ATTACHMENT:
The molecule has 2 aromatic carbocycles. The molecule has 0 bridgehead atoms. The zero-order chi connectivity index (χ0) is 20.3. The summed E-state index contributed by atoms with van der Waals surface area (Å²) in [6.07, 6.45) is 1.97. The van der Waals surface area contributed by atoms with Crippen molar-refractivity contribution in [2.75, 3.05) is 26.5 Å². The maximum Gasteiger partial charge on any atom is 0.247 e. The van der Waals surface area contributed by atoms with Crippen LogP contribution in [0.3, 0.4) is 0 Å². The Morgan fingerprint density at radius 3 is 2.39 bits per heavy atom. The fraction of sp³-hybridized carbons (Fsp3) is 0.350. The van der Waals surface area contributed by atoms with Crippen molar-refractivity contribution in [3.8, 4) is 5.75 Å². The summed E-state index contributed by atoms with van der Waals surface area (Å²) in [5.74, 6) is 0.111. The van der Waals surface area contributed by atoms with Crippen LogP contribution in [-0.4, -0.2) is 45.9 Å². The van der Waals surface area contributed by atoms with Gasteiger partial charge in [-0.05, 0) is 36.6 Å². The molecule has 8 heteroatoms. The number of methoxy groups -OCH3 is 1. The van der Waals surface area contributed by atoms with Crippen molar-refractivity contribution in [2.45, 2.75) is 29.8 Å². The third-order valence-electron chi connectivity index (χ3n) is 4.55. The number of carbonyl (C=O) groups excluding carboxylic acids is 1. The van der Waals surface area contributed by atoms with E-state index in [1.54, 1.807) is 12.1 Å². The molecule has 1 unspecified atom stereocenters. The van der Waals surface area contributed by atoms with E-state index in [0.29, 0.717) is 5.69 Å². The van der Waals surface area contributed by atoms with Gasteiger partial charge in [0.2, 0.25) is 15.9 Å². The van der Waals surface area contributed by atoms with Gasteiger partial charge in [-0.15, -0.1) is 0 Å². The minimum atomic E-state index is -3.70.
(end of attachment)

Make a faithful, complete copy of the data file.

The molecule has 2 aromatic carbocycles. The molecule has 0 bridgehead atoms. The zero-order chi connectivity index (χ0) is 20.3. The summed E-state index contributed by atoms with van der Waals surface area (Å²) in [6.07, 6.45) is 1.97. The van der Waals surface area contributed by atoms with Crippen molar-refractivity contribution in [2.75, 3.05) is 26.5 Å². The maximum Gasteiger partial charge on any atom is 0.247 e. The van der Waals surface area contributed by atoms with Crippen LogP contribution in [0.3, 0.4) is 0 Å². The Morgan fingerprint density at radius 3 is 2.39 bits per heavy atom. The fraction of sp³-hybridized carbons (Fsp3) is 0.350. The van der Waals surface area contributed by atoms with Crippen molar-refractivity contribution in [3.8, 4) is 5.75 Å². The summed E-state index contributed by atoms with van der Waals surface area (Å²) in [5.74, 6) is 0.111. The van der Waals surface area contributed by atoms with Crippen LogP contribution in [-0.4, -0.2) is 45.9 Å². The van der Waals surface area contributed by atoms with Gasteiger partial charge in [-0.05, 0) is 36.6 Å². The molecule has 8 heteroatoms. The number of methoxy groups -OCH3 is 1. The van der Waals surface area contributed by atoms with Crippen molar-refractivity contribution in [2.45, 2.75) is 29.8 Å². The third-order valence-electron chi connectivity index (χ3n) is 4.55. The number of carbonyl (C=O) groups excluding carboxylic acids is 1. The van der Waals surface area contributed by atoms with E-state index in [1.54, 1.807) is 12.1 Å². The molecule has 1 unspecified atom stereocenters. The van der Waals surface area contributed by atoms with E-state index in [0.29, 0.717) is 5.69 Å². The van der Waals surface area contributed by atoms with Gasteiger partial charge in [0.2, 0.25) is 15.9 Å². The van der Waals surface area contributed by atoms with Gasteiger partial charge in [-0.15, -0.1) is 0 Å². The minimum atomic E-state index is -3.70.